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<p>One of the topics that I've been noticing for a while is how we (as developers) tend to worry about our software development process and try to educate ourselves on the topic while other project stakeholders don't seem to show as much interest on it.</p>
<p>For example, I often talk to other developers who are trying to implement Scrum, RUP, or other software development process at their companies and they fell that other project stakeholders (executives, business owners, analysts) are not as interested in the process as they should. It seems that it's always developers trying to drive these initiatives.</p>
<p>The most interesting part, however, is that process improvement is not an activity that should be left alone to developers, not even when is about software development process. If the software has an impact on the bottom line of the company (and it usually does) it should be an activity that is done in collaboration with executives, business owners, QA, and developers. Developers, as well intended as we might be, don't always see the whole picture and we are bound to make one-sided conclusions. Or as <a href="http://blog.businessofsoftware.org/2007/10/an-angry-mans-s.html">Buxton</a> says</p>
<blockquote>"the typical approach of software engineers having sole responsibility for new product development [is like] an ice hockey team with all goalies. No matter how good your goalies are, they aren’t going to beat even a bad team with the proper mix of players."</blockquote>
<p>One of my co-coworkers had the great idea of taking a couple of business owners to our local Agile user group and they both seemed to have enjoyed it and learned a few things. Yet, that was the only time they attended one of these meetings.</p>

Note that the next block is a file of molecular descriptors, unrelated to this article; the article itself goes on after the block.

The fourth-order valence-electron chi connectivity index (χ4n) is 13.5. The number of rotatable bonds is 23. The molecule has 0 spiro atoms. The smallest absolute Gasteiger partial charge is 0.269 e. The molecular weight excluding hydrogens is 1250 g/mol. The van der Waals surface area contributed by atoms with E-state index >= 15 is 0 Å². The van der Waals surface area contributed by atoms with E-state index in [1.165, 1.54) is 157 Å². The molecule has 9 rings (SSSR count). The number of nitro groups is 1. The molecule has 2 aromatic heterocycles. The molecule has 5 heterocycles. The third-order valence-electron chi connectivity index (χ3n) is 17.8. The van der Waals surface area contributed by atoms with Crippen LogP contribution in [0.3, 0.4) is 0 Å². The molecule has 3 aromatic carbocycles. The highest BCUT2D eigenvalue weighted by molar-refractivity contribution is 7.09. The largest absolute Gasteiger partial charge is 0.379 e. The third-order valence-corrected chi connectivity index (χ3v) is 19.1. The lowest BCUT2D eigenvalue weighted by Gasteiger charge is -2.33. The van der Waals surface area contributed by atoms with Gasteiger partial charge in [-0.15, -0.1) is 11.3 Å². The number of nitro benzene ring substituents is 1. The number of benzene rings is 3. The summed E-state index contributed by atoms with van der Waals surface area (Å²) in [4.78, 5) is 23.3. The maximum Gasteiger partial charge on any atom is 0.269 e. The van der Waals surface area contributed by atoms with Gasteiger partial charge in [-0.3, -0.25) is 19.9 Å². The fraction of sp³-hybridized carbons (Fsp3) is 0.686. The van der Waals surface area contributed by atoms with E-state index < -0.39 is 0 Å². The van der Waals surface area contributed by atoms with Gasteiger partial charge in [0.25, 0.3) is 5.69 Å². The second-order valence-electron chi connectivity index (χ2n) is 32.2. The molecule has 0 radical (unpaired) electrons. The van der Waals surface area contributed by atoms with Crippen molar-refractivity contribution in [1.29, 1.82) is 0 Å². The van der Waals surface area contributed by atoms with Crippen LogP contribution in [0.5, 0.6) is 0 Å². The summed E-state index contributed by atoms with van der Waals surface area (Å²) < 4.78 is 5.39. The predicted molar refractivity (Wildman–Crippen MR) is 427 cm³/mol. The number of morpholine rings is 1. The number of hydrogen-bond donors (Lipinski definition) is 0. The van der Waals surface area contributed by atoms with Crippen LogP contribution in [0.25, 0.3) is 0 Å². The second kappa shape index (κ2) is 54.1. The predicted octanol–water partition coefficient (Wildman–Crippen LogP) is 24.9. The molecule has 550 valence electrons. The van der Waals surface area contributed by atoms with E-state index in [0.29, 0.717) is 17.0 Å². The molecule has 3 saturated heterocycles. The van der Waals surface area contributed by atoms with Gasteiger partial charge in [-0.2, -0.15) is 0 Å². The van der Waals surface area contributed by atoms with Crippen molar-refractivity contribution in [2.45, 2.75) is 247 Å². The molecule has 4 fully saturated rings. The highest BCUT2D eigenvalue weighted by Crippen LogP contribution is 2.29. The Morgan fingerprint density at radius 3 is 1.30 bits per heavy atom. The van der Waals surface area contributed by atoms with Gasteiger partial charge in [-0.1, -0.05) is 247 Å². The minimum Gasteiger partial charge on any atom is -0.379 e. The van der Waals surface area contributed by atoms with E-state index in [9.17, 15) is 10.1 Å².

<p>I've given books on Scrum and Lean Software Development to some of our product owners with moderate success. Although they read it, it usually fails to spark ideas on what else we should be doing.</p>
<p>From what I've seen there are several reasons why most non-software developers don't pay as much attention to software development process improvement as they should:</p>
<p><ul>
<li>Software is just a small part of their job. They deal with it because they have to (e.g. the business needs a new software to help in the creation of X, but X is the real goal and software is just a necessary evil.) Although I've seen people not care too much about software development process even on software development companies where X is a piece of software!</li>
<li>Everytime there is a conversation about process improvement it inevitably turns into a discussion about software tools and other geeky issues where they feel lost.</li>
<li>They don't think there is anything wrong with the existing process.</li>
<li>Althought they see problems with the existing process but they thing that's the way it is.</li>
<li>They just haven't realized they could participate on it and that is on their best interest doing so.</li>
</ul></p>
<p>This is an open invitation to all project stakeholders (executives, business owners, QA, developers, users) to jump into the software development process improvement in your company. Talk to your team members and see what you and others can do to develop better software and get it to your users more often.</p>
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